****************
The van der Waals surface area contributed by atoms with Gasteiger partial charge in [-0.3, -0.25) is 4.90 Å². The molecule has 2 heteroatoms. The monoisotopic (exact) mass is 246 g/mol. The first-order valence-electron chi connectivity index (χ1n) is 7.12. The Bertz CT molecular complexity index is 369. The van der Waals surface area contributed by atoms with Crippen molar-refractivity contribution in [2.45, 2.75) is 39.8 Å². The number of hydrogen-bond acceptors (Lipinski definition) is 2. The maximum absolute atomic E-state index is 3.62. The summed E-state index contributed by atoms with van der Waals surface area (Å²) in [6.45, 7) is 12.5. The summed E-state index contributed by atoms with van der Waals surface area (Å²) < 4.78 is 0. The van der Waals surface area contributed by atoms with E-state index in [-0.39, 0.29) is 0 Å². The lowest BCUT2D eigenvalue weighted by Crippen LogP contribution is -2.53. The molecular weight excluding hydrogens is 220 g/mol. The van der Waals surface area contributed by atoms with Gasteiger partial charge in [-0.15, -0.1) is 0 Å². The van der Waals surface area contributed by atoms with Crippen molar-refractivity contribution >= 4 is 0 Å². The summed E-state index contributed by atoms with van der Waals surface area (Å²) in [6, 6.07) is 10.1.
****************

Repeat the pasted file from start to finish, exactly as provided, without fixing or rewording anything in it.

The van der Waals surface area contributed by atoms with Gasteiger partial charge in [-0.3, -0.25) is 4.90 Å². The molecule has 2 heteroatoms. The monoisotopic (exact) mass is 246 g/mol. The first-order valence-electron chi connectivity index (χ1n) is 7.12. The Bertz CT molecular complexity index is 369. The van der Waals surface area contributed by atoms with Crippen molar-refractivity contribution in [2.45, 2.75) is 39.8 Å². The number of hydrogen-bond acceptors (Lipinski definition) is 2. The maximum absolute atomic E-state index is 3.62. The summed E-state index contributed by atoms with van der Waals surface area (Å²) in [6.45, 7) is 12.5. The summed E-state index contributed by atoms with van der Waals surface area (Å²) < 4.78 is 0. The van der Waals surface area contributed by atoms with E-state index in [-0.39, 0.29) is 0 Å². The lowest BCUT2D eigenvalue weighted by Crippen LogP contribution is -2.53. The molecular weight excluding hydrogens is 220 g/mol. The van der Waals surface area contributed by atoms with Gasteiger partial charge in [-0.15, -0.1) is 0 Å². The van der Waals surface area contributed by atoms with Crippen molar-refractivity contribution >= 4 is 0 Å². The summed E-state index contributed by atoms with van der Waals surface area (Å²) in [6, 6.07) is 10.1.